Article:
Although not expected to begin shipping inside handsets as an integrated part of a smartphone before 2016, or late 2015 at the earliest, night vision is one of the innovative uses for sensor, said Bouchard. One of the most interesting parts of the sensor market at this point in time.
The Modernized Target Acquisition Designation Sight/Pilot Night Vision Sensor (M-TADS/PNVS) system from Lockheed Martin sits atop a helicopter. (Source: Lockheed Martin)
Modernized Target Acquisition Designation Sight/Pilot Night Vision Sensor (M-TADS/PNVS)
The Modernized Target Acquisition Designation Sight/Pilot Night Vision Sensor (M-TADS/PNVS) system is an advanced electro-optical fire control system. Apache helicopters use the system for targeting during the day and at night, as well as in adverse weather conditions. This device has been around for some time. Since 2005, the M-TADS/PNVS has offered increased performance compared to Legacy systems. The technology has taken situational awareness to a new level by augmenting stand-off ranging for US forces, allowing those forces to get greater resolution for pilotage and targeting. The M-TADS/PNVS is designed for two-level field maintenance. It will reduce US Army operation and support costs by 50 percent over its forty-year system life. More than 1,200 systems have shipped to US Army and international customers. Production of additional systems is planned to go on through January 2015.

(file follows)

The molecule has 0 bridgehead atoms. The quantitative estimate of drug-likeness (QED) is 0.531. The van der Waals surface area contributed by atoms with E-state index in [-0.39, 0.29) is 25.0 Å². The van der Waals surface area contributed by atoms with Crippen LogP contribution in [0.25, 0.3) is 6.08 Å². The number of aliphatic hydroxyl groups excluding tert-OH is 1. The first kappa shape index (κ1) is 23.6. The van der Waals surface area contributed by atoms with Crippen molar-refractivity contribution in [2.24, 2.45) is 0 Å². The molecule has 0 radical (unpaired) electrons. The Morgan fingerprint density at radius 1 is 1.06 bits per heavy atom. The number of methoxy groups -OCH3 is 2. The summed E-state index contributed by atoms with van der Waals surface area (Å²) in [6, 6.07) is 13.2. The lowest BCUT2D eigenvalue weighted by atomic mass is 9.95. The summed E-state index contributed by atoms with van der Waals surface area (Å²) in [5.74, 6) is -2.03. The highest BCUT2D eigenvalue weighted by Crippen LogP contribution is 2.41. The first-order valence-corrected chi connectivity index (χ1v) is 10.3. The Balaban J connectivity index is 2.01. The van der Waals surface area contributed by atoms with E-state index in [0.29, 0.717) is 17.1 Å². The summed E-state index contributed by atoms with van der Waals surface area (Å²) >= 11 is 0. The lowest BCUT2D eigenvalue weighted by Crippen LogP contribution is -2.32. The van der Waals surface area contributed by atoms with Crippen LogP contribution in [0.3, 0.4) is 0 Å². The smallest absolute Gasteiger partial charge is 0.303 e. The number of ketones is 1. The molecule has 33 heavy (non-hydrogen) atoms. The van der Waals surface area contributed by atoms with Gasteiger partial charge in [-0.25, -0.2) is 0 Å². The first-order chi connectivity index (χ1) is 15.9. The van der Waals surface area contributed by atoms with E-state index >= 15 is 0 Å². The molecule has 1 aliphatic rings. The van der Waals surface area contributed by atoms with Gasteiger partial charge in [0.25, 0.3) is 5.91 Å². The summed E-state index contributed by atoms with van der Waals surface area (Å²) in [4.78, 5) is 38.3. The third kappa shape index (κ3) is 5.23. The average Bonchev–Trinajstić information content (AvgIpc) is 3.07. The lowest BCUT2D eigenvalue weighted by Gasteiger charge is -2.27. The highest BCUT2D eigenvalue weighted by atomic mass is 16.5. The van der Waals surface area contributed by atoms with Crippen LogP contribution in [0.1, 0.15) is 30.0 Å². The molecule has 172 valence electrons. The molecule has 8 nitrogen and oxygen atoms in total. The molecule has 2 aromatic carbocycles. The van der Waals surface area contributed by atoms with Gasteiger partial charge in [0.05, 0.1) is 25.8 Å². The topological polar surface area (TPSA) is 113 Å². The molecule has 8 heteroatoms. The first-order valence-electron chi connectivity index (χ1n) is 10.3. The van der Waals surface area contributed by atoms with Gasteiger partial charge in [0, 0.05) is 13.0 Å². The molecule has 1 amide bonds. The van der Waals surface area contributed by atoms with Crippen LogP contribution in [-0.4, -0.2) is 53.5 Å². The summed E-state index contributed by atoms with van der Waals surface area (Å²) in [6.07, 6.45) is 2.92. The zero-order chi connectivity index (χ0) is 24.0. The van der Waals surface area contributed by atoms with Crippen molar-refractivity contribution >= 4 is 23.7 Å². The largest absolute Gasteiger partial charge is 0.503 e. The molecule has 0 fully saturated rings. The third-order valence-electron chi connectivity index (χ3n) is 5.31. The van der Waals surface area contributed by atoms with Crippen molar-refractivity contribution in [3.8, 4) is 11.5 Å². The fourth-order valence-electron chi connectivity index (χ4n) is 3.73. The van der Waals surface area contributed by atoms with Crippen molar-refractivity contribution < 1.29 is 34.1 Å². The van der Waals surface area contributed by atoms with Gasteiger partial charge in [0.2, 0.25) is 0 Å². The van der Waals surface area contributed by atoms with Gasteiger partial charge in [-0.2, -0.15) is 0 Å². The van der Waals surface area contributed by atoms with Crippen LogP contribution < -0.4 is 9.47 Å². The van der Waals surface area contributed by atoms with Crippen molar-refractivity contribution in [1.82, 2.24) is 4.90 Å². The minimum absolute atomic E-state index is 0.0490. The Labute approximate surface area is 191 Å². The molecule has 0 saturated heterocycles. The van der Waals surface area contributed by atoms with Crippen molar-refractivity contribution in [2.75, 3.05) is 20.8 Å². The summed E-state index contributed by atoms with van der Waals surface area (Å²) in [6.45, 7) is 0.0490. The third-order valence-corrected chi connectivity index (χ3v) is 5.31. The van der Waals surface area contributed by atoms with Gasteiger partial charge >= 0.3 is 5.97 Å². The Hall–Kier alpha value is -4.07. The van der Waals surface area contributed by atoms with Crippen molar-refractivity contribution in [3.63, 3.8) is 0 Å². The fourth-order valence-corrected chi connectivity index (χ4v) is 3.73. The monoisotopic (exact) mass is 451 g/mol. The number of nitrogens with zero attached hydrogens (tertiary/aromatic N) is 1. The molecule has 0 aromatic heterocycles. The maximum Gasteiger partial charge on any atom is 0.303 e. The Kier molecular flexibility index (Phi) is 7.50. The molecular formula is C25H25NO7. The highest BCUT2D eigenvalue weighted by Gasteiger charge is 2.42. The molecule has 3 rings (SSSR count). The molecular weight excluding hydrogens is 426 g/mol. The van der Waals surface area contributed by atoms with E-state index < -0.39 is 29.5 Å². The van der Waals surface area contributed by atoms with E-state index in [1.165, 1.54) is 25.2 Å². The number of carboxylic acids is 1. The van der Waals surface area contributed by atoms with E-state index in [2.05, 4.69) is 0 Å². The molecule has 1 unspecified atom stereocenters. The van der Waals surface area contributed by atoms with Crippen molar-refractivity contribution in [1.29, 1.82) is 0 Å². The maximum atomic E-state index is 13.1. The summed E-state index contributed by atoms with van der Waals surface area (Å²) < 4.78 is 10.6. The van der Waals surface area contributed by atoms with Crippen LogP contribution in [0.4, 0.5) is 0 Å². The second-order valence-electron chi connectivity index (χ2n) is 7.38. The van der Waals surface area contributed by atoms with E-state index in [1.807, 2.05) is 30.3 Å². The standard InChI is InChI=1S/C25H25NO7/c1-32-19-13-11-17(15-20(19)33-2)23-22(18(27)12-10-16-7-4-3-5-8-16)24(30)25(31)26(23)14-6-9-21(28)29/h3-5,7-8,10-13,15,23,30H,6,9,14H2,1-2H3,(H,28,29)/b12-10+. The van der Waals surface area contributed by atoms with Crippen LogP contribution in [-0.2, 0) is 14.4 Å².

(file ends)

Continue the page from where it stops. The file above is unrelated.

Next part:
Thanks for the "QNH" aviation explanation. Certainly the same approach could work for SmartPhones: the GPS would provide a location and the nearest reference barometer could provide the correction factor. The one remaining issue would be the pressure differential inside the building. Many buildings run at positive pressure which would cause the "altimeter" to read a lower floor level than it should (denser air). Perhaps a simpler approach would be for the GPS to detect entry into the building perimeter, use the indoor ground level air pressure as the barometric pressure reference. It could then compute floor levels by the associated pressure reductions as the air pressure reduced with increasing altitude.
David Patterson, known for his pioneering research that led to RAID, clusters and more, is part of a team at UC Berkeley that recently made its RISC-V processor architecture an open source hardware offering. We talk with Patterson and one of his colleagues behind the effort about the opportunities they see, what new kinds of designs they hope to enable and what it means for today’s commercial processor giants such as Intel, ARM and Imagination Technologies.